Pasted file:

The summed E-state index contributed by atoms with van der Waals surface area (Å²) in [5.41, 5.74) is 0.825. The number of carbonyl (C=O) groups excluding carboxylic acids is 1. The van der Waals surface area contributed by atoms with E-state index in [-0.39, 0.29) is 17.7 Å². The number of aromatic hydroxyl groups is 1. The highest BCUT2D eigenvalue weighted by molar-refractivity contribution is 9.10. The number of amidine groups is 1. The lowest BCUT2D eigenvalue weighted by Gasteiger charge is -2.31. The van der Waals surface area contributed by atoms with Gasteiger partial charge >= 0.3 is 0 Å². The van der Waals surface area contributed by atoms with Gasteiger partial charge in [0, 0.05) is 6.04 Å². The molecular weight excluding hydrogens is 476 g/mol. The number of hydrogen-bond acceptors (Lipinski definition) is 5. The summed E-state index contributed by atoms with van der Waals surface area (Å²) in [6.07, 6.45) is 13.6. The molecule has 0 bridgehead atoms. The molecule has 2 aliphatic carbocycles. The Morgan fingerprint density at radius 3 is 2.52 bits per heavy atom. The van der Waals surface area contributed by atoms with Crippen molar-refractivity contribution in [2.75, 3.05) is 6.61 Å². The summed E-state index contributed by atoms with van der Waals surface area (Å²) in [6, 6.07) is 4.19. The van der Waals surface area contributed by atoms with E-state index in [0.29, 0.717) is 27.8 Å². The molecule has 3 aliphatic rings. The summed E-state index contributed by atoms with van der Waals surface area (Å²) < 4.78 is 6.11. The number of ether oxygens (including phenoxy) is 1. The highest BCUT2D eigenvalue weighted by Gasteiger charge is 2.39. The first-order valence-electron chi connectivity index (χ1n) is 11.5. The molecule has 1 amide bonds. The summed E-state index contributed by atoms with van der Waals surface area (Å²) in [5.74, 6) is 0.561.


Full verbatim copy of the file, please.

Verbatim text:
The summed E-state index contributed by atoms with van der Waals surface area (Å²) in [5.41, 5.74) is 0.825. The number of carbonyl (C=O) groups excluding carboxylic acids is 1. The van der Waals surface area contributed by atoms with E-state index in [-0.39, 0.29) is 17.7 Å². The number of aromatic hydroxyl groups is 1. The highest BCUT2D eigenvalue weighted by molar-refractivity contribution is 9.10. The number of amidine groups is 1. The lowest BCUT2D eigenvalue weighted by Gasteiger charge is -2.31. The van der Waals surface area contributed by atoms with Gasteiger partial charge >= 0.3 is 0 Å². The van der Waals surface area contributed by atoms with Gasteiger partial charge in [0, 0.05) is 6.04 Å². The molecular weight excluding hydrogens is 476 g/mol. The number of hydrogen-bond acceptors (Lipinski definition) is 5. The summed E-state index contributed by atoms with van der Waals surface area (Å²) in [6.07, 6.45) is 13.6. The molecule has 0 bridgehead atoms. The molecule has 2 aliphatic carbocycles. The Morgan fingerprint density at radius 3 is 2.52 bits per heavy atom. The van der Waals surface area contributed by atoms with Crippen molar-refractivity contribution in [2.75, 3.05) is 6.61 Å². The summed E-state index contributed by atoms with van der Waals surface area (Å²) in [6, 6.07) is 4.19. The van der Waals surface area contributed by atoms with E-state index in [0.29, 0.717) is 27.8 Å². The molecule has 3 aliphatic rings. The summed E-state index contributed by atoms with van der Waals surface area (Å²) < 4.78 is 6.11. The number of ether oxygens (including phenoxy) is 1. The highest BCUT2D eigenvalue weighted by Gasteiger charge is 2.39. The first-order valence-electron chi connectivity index (χ1n) is 11.5. The molecule has 1 amide bonds. The summed E-state index contributed by atoms with van der Waals surface area (Å²) in [5.74, 6) is 0.561.